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BG mayor rebuffs threat, forms charter coalition PDF Print E-mail
Written by HAROLD BROWN/Sentinel City Editor   
Wednesday, 09 October 2013 12:20
Bowling Green Mayor Richard Edwards said Wednesday morning he will not retract information about potential utility rate increases and other possible economic effects the city has offered in response to a proposed charter amendment on the Nov. 5 ballot.
“We are dealing in absolute facts,” Edwards said. “I do not intend to offer any retraction.”
His comments were in response to a statement by Lisa Kochheiser, on behalf of Protect BG, requesting that the city retract the statements by 4:30 p.m. Thursday.
“If not, we will look into filling a formal complaint with the Ohio Elections Commission,” she said.
The exchange occurred about 30 minutes into a press conference at the Wood County Senior Center that Edwards called Tuesday to announce the formation of a Bowling Green Coalition for Preserving the City Charter.
Edwards said one reason for the coalition is to protect the city charter from an amendment that “has nothing to do with the structure and processes of city government.”
The mayor detailed the city’s long history of developing and utilizing sustainable sources of electricity.
“We are a city that has long been promoting environmentally sound practices and policies and in becoming less dependent on fossil fuels. By 2015, Bowling Green, as a result in its investments in renewable energy sources, will be 37 percent renewable with an added 3 percent gained through energy efficiencies,” Edwards said.
He also emphasized the history of the city charter, pointing out that city council has enacted an ordinance criminalizing hydraulic fracturing in the city.
The mayor said the amendment is “vague and misleading,” uses language “couched and even disguised in lofty and well-intentioned terms,” and that it could cause irreparable harm to the city and customers of its public utilities. The amendment, Edwards said, is “potentially a job killer” for the city’s economic development efforts.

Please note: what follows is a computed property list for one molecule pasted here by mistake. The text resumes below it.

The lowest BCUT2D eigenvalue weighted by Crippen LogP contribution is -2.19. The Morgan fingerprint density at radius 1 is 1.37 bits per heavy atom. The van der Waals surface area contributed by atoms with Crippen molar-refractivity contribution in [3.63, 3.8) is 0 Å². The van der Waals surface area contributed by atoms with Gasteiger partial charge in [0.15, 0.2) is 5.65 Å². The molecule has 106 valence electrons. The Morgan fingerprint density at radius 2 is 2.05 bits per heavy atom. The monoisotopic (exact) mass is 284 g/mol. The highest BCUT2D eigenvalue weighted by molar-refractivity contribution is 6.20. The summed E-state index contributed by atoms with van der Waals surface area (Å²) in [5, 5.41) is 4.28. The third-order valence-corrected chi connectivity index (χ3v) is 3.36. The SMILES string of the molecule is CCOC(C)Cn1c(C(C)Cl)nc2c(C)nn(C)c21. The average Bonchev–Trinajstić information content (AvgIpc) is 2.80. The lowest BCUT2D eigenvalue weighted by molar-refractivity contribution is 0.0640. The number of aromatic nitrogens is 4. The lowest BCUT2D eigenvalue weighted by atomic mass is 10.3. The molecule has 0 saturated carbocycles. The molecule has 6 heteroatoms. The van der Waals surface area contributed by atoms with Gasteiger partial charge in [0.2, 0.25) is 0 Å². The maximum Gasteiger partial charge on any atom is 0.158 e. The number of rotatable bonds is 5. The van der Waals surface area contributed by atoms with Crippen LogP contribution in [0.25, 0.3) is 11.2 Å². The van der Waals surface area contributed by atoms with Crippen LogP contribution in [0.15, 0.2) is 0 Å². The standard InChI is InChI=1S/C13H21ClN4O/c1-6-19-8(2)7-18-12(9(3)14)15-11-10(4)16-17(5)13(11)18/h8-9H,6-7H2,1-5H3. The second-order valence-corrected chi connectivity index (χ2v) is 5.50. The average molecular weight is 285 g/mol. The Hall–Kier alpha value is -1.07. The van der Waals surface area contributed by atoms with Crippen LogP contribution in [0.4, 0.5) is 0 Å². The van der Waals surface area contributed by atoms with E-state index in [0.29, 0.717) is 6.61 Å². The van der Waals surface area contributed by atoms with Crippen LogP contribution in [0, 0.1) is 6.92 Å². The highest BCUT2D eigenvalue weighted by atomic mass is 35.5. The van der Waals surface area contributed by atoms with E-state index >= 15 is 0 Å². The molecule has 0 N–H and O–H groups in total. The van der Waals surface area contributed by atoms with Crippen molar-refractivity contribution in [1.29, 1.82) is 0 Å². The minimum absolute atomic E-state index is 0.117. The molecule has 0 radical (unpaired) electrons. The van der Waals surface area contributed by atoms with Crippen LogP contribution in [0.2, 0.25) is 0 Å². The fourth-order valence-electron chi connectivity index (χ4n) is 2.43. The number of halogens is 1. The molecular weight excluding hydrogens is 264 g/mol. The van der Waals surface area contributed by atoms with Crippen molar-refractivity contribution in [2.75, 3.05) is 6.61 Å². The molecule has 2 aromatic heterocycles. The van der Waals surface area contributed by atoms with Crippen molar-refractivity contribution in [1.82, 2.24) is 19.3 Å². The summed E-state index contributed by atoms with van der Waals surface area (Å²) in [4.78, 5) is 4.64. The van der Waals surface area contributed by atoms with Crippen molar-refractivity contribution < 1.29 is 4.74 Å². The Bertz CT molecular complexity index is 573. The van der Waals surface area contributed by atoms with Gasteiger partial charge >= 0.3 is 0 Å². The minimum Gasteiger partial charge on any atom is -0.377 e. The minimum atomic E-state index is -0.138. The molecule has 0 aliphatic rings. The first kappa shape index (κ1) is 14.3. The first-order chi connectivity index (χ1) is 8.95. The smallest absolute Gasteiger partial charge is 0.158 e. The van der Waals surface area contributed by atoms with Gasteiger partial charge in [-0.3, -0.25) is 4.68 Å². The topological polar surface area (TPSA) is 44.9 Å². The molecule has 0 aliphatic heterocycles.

A letter addressed to Edwards from Protect BG said in part: “We believe you are promoting a campaign of distortions, false representations and industry-influenced assaults on the proposed charter amendment proposal. We hereby demand that you retract all references you and your campaign organizations have made respecting unconscionable rate increases for water, electricity and gas service in Bowling Green when the charter proposal is passed by citizens.”
The letter goes on to state the group is sticking to the facts “while you and your corporate front groups make unfounded threats. You know when the charter amendment passes, it won’t change anything about how water is purified and electricity is delivered to Bowling Green customers. You know that Bowling Green will still be able to charge for water service, that construction will not be prohibited because of noise, that city personnel will still be able to retrieve information for billing, and that electrical and water rates won’t change at all because of it.”
Proponents of the charter amendment also took issue with a brochure they found on the Bowling Green Community Development website titled “Facts concerning the proposed: Amendment to the Bowling Green City Charter.”
Charter proponent Jennifer Karches asked why copies of the brochure were in the City Building.
Edwards said the brochure is not sanctioned by the city and is among many other information items found in the same area.
Sue Clark, executive director of the BG Community Development Foundation said the cost of the brochure “is not from public funds, period.” The document is paid for by the BGCDF PAC, 121 E. Wooster St., Andy Newlove, treasurer. She said all funding for the political action committee comes from private sources.
Members of the coalition, many of whom attended this morning’s announcement, are:
Bowling Green Chamber of Commerce: Bruce Stevens, president; Ann Stott, past president; Earlene Kilpatrick, executive director; and members Michelle Evans, Jared Friar, Ryan Holley, Sandy Milligan and Ben Otley. The chamber went on record at its Sept. 6 meeting as opposed to the charter amendment.
Bowling Green Community Development Foundation: Paul Rankin, president; Sue Clark, executive director; Stan Korducki, Mike Marsh and Mike Rywalski, directors.
Bowling Green Board of Public Utilities: Bill Culbertson, chairperson; and Megan Newlove, vice chairperson. The five-member BPU adopted a resolution opposing the charter amendment at its Sept. 23 meeting.
Downtown Bowling Green: Floyd Craft and Dick Newlove.
Citizens: Roger Anderson, former member of city council; Galen Ash, former BG police chief; Mike Aspacher, member of city council; Al Caperna, Century Marketing Corp., community volunteer; Judy Ennis and Jim Gordon, community volunteers; Gary Hess, former member of city council; Mark Hollenbaugh, former member of city council; Ann McVey, superintendent of BG City Schools; Pat Ng, former member of city council; Jeff Nichols, teacher in BG City Schools; Colleen Smith, retired BG Municipal Administrator; and Stu Stearns, co-chairperson of the 2001 Bowling Green Charter Review Commission.
Quinn, Marsh, Newlove, Hess, Ng, Smith and Stearns are all former members of at least one BG Charter Review Commission.
Last Updated on Wednesday, 09 October 2013 14:10

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